Thus, we argue, not only should DPAs sanction offenders, but DPAs should sanction them severely when justified, establishing the necessary deterrence effect for EU data protection law. Moreover, DPA’s communication should in many cases be modified to stop downplaying sanctions: such communication is counterproductive to the desired effect of sanctions. Companies, on the other hand, should take efforts to understand fully the GDPR, and embrace compliance, leaving behind data protection forum-shopping as a potentially ineffective action. Furthermore, the typical securities lawyer warning that, ‘past performance is no guarantee of future results’, may be a forewarning to companies using past sanctions to create their compliance risk-assessment models that the results may not be accurate for the future.
Gregory Vossis an Associate Professor in the Human Resources Management & Business Law Department at TBS Education.
Hugues Bouthinon-Dumasis an Associate Professor in the Public and Private Policy Department at ESSEC Business School.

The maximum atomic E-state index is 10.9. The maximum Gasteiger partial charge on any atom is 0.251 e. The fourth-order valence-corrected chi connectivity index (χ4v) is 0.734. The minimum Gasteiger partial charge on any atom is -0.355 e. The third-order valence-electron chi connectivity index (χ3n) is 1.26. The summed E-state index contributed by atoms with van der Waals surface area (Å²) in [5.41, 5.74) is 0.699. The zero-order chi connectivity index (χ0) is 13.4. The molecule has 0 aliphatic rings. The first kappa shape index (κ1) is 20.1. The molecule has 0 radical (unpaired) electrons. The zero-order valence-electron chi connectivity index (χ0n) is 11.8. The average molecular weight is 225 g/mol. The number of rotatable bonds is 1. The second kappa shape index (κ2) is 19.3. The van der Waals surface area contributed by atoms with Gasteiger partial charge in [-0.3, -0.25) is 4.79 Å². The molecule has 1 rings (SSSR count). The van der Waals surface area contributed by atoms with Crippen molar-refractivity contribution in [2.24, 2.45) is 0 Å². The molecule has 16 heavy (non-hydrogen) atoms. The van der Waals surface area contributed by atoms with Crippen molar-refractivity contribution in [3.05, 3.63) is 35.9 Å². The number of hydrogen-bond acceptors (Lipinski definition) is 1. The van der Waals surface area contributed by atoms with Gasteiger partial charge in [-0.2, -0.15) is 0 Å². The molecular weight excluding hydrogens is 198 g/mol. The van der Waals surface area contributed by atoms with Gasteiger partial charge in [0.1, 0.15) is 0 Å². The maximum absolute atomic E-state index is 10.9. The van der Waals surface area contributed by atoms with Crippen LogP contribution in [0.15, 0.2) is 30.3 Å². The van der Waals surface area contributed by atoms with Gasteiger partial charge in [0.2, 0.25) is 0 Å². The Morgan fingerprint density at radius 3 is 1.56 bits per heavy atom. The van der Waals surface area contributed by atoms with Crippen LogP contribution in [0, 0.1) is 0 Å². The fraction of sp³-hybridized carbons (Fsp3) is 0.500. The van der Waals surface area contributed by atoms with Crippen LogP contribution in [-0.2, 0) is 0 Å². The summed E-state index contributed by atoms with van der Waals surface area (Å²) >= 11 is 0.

Discover TBS professor Louise Curran’s point of view on the effect of COVID-19 on international trade policies.
As COVID-19 has spread across the world it has had major impacts on supply chains. It is reasonable to assume that the impact on trade flows may be even greater than that for the GFC in 2009, where world trade fell by over 20%. Most of this is an entirely natural result of the closure of many production structures around the world. However, some trade impacts are the direct result of trade policy interventions by governments, which presage a more major and long-term impact from the current crisis. Discover more in the video below:
Discover TBS professor Timo Mandler’s point of view on building brands in markets that have reached the post-globalization stage.